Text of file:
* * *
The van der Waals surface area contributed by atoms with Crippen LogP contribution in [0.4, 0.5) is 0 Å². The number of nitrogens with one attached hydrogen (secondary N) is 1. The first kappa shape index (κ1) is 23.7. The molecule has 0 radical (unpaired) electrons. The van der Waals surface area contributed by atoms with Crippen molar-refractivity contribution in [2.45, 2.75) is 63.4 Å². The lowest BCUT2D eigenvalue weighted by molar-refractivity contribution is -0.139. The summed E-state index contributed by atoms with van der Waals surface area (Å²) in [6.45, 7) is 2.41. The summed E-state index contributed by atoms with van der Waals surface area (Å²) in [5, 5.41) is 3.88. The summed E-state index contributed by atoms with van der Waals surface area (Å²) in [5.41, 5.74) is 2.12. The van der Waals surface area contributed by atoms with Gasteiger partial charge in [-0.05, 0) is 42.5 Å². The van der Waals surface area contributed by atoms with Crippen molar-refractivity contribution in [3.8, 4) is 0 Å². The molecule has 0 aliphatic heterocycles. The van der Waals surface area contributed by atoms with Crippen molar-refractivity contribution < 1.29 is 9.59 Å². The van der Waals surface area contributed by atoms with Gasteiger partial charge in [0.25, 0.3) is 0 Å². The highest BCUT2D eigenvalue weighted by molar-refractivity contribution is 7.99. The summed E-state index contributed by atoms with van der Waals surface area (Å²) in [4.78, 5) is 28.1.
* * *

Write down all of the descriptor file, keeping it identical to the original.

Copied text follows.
The van der Waals surface area contributed by atoms with Crippen LogP contribution in [0.4, 0.5) is 0 Å². The number of nitrogens with one attached hydrogen (secondary N) is 1. The first kappa shape index (κ1) is 23.7. The molecule has 0 radical (unpaired) electrons. The van der Waals surface area contributed by atoms with Crippen molar-refractivity contribution in [2.45, 2.75) is 63.4 Å². The lowest BCUT2D eigenvalue weighted by molar-refractivity contribution is -0.139. The summed E-state index contributed by atoms with van der Waals surface area (Å²) in [6.45, 7) is 2.41. The summed E-state index contributed by atoms with van der Waals surface area (Å²) in [5, 5.41) is 3.88. The summed E-state index contributed by atoms with van der Waals surface area (Å²) in [5.41, 5.74) is 2.12. The van der Waals surface area contributed by atoms with Gasteiger partial charge in [-0.05, 0) is 42.5 Å². The van der Waals surface area contributed by atoms with Crippen molar-refractivity contribution in [3.8, 4) is 0 Å². The molecule has 0 aliphatic heterocycles. The van der Waals surface area contributed by atoms with Crippen molar-refractivity contribution < 1.29 is 9.59 Å². The van der Waals surface area contributed by atoms with Gasteiger partial charge in [0.25, 0.3) is 0 Å². The highest BCUT2D eigenvalue weighted by molar-refractivity contribution is 7.99. The summed E-state index contributed by atoms with van der Waals surface area (Å²) in [4.78, 5) is 28.1.